Out at last, this first British TK Disco 12-incher (15,000 pressed, 99p each) is a classic rhythm rattler that’s been enormous on import. Try mixing into Karma’s ‘Funk De Mambo‘ (A&M)!

BONEY M: ‘Ma Baker’ (Atlantic K 10965) (Billboard chart debut 8/6/77)
Mummy Cool’s as jauntily commercial as you’d expect.  Continue reading “June 11, 1977: C.J. & Co, T-Connection, Boney M, Celi B & The Buzzy Bunch, Joe Tex”

June 4, 1977: “Insular Midlands jocks”

The Midlands have a large enough population to influence record sales, and the local disco DJ’s have in turn realised their own influence over the population.

Many of them are members of a record pool, undertaking to promote certain singles in a co-ordinated “power-play” push in return for free records from the companies involved. However, their influence remains local, and not national. Why, you may ask?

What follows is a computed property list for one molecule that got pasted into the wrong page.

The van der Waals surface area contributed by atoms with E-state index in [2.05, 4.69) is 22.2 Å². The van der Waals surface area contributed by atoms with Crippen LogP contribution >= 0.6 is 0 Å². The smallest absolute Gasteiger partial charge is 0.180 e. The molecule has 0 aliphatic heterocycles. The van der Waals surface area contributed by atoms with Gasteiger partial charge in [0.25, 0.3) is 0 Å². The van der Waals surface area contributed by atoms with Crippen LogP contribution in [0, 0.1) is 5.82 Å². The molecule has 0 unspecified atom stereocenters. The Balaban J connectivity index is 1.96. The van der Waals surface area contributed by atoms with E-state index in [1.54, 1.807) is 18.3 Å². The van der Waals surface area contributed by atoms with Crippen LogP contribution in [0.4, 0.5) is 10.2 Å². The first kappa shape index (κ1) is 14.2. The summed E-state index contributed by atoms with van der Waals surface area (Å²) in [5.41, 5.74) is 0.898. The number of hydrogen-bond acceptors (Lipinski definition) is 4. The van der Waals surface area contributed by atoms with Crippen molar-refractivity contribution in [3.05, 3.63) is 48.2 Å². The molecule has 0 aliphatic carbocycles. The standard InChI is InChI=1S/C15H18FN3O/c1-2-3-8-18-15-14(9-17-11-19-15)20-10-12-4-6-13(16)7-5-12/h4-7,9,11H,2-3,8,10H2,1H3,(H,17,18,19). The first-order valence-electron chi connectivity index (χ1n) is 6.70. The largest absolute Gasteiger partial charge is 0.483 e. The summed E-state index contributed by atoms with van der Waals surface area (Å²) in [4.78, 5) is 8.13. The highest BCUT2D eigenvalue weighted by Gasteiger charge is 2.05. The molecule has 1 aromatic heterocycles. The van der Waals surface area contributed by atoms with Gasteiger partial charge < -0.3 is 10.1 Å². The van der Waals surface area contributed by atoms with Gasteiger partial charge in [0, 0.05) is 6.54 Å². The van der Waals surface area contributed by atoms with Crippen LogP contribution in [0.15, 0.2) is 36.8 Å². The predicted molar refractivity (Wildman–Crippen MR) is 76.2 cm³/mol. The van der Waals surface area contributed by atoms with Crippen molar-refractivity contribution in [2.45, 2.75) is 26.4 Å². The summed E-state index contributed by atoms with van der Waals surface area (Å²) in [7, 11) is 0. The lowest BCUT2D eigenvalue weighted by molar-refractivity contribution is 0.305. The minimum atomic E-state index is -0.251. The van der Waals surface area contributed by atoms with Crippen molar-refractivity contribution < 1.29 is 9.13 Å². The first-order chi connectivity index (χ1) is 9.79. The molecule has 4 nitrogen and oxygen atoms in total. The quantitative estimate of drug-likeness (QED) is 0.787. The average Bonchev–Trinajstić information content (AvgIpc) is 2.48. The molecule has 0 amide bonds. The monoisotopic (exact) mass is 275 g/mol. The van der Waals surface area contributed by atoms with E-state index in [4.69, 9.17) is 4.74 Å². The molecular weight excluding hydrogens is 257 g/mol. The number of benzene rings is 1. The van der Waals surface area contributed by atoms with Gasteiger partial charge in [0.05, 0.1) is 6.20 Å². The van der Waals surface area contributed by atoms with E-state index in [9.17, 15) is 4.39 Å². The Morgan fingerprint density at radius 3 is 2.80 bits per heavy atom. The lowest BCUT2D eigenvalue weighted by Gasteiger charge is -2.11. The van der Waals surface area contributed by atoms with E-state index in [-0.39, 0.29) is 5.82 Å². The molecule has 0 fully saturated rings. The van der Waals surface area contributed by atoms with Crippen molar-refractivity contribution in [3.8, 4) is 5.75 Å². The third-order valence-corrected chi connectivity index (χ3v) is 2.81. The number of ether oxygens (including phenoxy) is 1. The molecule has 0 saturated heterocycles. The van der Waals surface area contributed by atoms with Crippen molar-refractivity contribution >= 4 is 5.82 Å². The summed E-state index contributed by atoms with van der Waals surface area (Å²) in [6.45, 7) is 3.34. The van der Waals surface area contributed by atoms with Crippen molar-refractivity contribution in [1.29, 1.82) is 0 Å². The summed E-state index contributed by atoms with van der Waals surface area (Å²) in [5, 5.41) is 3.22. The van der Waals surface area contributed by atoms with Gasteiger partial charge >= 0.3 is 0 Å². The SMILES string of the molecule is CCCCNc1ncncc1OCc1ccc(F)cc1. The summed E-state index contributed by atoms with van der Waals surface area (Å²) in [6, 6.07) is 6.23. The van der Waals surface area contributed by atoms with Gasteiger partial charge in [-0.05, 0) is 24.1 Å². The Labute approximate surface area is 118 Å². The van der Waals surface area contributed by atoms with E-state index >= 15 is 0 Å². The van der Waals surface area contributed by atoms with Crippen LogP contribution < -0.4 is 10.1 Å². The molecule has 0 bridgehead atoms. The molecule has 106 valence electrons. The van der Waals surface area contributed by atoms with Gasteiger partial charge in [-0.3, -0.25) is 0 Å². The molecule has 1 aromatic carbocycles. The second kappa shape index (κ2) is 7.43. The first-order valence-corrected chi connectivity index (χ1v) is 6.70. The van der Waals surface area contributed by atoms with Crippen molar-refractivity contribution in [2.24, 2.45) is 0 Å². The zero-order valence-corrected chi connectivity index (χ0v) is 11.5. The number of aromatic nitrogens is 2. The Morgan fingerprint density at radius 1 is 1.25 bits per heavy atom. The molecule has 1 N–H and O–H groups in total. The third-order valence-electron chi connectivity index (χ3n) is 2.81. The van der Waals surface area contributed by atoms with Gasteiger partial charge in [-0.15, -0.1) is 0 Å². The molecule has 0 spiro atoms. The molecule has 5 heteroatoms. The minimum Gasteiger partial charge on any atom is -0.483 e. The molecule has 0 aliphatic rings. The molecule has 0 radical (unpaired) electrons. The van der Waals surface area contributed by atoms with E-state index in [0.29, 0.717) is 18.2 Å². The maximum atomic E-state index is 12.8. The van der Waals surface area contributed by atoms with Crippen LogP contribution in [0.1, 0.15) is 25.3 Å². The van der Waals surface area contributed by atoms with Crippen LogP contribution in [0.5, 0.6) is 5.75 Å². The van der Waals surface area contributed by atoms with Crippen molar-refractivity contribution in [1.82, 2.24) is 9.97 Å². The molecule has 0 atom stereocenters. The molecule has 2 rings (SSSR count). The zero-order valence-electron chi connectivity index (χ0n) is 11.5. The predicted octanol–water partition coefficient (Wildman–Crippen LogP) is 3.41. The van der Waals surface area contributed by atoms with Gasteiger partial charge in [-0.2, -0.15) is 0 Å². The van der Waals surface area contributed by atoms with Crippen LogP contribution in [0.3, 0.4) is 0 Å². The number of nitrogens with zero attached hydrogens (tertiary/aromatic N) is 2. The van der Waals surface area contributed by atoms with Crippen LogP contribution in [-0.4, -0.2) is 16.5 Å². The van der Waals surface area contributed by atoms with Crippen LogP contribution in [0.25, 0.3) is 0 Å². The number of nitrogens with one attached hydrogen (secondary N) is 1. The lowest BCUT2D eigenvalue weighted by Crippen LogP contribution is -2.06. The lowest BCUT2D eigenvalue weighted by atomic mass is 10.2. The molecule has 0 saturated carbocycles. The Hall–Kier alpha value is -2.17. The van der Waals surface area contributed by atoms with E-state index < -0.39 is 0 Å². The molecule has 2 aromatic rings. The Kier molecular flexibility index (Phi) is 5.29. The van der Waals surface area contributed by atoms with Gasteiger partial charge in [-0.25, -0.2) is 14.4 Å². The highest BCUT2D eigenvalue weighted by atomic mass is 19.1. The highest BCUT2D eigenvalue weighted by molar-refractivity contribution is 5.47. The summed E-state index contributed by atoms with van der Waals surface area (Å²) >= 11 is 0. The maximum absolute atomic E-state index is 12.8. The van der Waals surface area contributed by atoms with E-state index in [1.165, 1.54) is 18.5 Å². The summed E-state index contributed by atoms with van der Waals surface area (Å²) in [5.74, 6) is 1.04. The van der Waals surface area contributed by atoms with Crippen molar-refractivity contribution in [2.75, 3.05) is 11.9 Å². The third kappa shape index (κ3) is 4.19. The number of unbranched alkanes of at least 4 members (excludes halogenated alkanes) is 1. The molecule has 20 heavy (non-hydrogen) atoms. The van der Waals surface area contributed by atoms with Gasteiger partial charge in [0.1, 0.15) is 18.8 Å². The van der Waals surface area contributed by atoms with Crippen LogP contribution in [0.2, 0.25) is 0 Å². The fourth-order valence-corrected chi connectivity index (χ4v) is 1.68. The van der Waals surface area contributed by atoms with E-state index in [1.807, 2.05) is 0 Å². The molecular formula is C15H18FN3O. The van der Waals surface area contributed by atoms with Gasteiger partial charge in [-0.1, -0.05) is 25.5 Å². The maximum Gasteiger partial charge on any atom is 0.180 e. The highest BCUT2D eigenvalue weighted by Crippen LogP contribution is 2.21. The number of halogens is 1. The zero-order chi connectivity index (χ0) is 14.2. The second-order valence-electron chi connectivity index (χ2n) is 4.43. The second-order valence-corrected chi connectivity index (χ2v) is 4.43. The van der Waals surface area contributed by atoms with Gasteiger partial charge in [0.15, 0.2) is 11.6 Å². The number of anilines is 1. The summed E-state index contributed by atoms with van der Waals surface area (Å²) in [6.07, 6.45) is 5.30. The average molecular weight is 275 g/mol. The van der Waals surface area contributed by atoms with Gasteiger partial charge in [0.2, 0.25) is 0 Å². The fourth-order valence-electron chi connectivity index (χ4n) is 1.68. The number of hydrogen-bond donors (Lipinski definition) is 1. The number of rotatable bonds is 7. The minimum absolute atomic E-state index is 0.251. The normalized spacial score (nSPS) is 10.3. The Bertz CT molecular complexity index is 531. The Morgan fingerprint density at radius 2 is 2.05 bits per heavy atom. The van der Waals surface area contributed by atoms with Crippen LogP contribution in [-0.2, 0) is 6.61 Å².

Well, for a start, you might have noticed the relative absence of Midlands contributors to this page’s DJ Hotline — and, consequently, to our Disco Chart. Unimportant though these may seem to insular Midlands jocks, think of the influence that these features could have if every week their “power-play” pick was made public.

Other DJ’s, not to mention record stores and radio stations, would then be encouraged to try the disc too.

Already many record companies recognise our importance by asking DJ mailing list applicants if they contribute to our chart, and the importance of the information gathered in this way is soon to increase.

The Midlands jocks purport to help record companies, but how whole-hearted is that help? Only by looking outside their own cosy circle can they make their influence known on the scale where it matters — nationally!


New Spins

JOHN MILES: ‘Slow Down’ (Decca F 13709) (Billboard chart debut 3/12/77)
Originally a blue-eyed soulster before he made ‘Music’, John’s now huge in US discos with this frantic ultra-fast funky galloper – 12-inched commercially here.

GARNET MIMMS & TRUCKIN’ COMPANY: ‘What It Is’ (Arista 12 ARISTA 109) (Billboard chart debut 3/26/77)
The Brass Construction-backed smash has been delayed so that now this commercial 12-inch can launch it hitwards!

CHUCK BERRY: ‘Sweet Little 16’ / ‘Guitar Boogie‘ (Chess 6078707)
Classic ’58 rockers.  Continue reading “June 4, 1977: “Insular Midlands jocks””